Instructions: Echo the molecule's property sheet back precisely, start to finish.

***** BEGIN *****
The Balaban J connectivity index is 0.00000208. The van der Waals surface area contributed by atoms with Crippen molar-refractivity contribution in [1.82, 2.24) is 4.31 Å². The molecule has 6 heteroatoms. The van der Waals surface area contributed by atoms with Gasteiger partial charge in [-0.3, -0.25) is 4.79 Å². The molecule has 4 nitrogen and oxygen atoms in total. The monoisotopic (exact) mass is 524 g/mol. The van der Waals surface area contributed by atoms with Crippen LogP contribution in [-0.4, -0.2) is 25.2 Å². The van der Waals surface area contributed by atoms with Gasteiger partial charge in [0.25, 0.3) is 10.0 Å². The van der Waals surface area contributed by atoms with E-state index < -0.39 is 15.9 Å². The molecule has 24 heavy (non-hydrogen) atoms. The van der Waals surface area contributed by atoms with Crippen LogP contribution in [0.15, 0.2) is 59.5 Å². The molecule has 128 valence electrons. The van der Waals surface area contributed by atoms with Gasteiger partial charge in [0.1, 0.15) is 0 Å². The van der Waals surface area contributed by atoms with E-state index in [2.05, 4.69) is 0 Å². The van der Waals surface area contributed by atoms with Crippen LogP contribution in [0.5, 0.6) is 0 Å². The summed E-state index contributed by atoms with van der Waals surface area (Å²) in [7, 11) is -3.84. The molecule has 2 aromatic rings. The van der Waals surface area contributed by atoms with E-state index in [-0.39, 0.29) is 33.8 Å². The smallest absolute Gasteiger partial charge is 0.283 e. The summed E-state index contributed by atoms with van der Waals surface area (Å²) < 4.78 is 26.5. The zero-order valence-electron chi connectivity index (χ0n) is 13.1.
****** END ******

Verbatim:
The Balaban J connectivity index is 0.00000208. The van der Waals surface area contributed by atoms with Crippen molar-refractivity contribution in [1.82, 2.24) is 4.31 Å². The molecule has 6 heteroatoms. The van der Waals surface area contributed by atoms with Gasteiger partial charge in [-0.3, -0.25) is 4.79 Å². The molecule has 4 nitrogen and oxygen atoms in total. The monoisotopic (exact) mass is 524 g/mol. The van der Waals surface area contributed by atoms with Crippen LogP contribution in [-0.4, -0.2) is 25.2 Å². The van der Waals surface area contributed by atoms with Gasteiger partial charge in [0.25, 0.3) is 10.0 Å². The van der Waals surface area contributed by atoms with E-state index < -0.39 is 15.9 Å². The molecule has 24 heavy (non-hydrogen) atoms. The van der Waals surface area contributed by atoms with Crippen LogP contribution in [0.15, 0.2) is 59.5 Å². The molecule has 128 valence electrons. The van der Waals surface area contributed by atoms with Gasteiger partial charge in [0.1, 0.15) is 0 Å². The van der Waals surface area contributed by atoms with E-state index in [2.05, 4.69) is 0 Å². The van der Waals surface area contributed by atoms with Crippen LogP contribution in [0.5, 0.6) is 0 Å². The summed E-state index contributed by atoms with van der Waals surface area (Å²) in [7, 11) is -3.84. The molecule has 2 aromatic rings. The van der Waals surface area contributed by atoms with E-state index in [-0.39, 0.29) is 33.8 Å². The smallest absolute Gasteiger partial charge is 0.283 e. The summed E-state index contributed by atoms with van der Waals surface area (Å²) < 4.78 is 26.5. The zero-order valence-electron chi connectivity index (χ0n) is 13.1.